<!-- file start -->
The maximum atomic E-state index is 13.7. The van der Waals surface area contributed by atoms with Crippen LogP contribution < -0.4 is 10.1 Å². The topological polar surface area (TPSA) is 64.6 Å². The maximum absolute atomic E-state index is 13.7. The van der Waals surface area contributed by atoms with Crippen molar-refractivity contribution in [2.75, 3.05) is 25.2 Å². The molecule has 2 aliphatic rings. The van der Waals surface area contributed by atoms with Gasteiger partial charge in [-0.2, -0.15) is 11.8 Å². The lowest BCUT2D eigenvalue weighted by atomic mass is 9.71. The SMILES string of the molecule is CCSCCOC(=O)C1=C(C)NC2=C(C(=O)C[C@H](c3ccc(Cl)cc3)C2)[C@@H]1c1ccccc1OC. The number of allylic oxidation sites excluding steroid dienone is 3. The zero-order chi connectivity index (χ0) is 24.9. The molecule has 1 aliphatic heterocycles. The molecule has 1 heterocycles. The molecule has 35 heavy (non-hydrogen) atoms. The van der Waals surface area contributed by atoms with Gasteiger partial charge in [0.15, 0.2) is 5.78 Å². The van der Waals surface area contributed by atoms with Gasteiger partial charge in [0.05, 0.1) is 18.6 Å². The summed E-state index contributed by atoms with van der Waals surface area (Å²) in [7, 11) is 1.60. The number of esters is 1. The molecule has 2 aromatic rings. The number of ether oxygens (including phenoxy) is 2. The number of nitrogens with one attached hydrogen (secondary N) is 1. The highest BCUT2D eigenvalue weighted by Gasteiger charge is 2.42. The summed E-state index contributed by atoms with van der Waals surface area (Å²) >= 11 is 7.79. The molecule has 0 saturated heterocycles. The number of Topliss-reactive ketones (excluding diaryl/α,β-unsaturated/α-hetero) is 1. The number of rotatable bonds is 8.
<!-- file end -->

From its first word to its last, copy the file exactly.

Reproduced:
The maximum atomic E-state index is 13.7. The van der Waals surface area contributed by atoms with Crippen LogP contribution < -0.4 is 10.1 Å². The topological polar surface area (TPSA) is 64.6 Å². The maximum absolute atomic E-state index is 13.7. The van der Waals surface area contributed by atoms with Crippen molar-refractivity contribution in [2.75, 3.05) is 25.2 Å². The molecule has 2 aliphatic rings. The van der Waals surface area contributed by atoms with Gasteiger partial charge in [-0.2, -0.15) is 11.8 Å². The lowest BCUT2D eigenvalue weighted by atomic mass is 9.71. The SMILES string of the molecule is CCSCCOC(=O)C1=C(C)NC2=C(C(=O)C[C@H](c3ccc(Cl)cc3)C2)[C@@H]1c1ccccc1OC. The number of allylic oxidation sites excluding steroid dienone is 3. The zero-order chi connectivity index (χ0) is 24.9. The molecule has 1 aliphatic heterocycles. The molecule has 1 heterocycles. The molecule has 35 heavy (non-hydrogen) atoms. The van der Waals surface area contributed by atoms with Gasteiger partial charge in [0.15, 0.2) is 5.78 Å². The van der Waals surface area contributed by atoms with Gasteiger partial charge in [0.05, 0.1) is 18.6 Å². The summed E-state index contributed by atoms with van der Waals surface area (Å²) in [7, 11) is 1.60. The number of esters is 1. The molecule has 2 aromatic rings. The number of ether oxygens (including phenoxy) is 2. The number of nitrogens with one attached hydrogen (secondary N) is 1. The highest BCUT2D eigenvalue weighted by Gasteiger charge is 2.42. The summed E-state index contributed by atoms with van der Waals surface area (Å²) >= 11 is 7.79. The molecule has 0 saturated heterocycles. The number of Topliss-reactive ketones (excluding diaryl/α,β-unsaturated/α-hetero) is 1. The number of rotatable bonds is 8.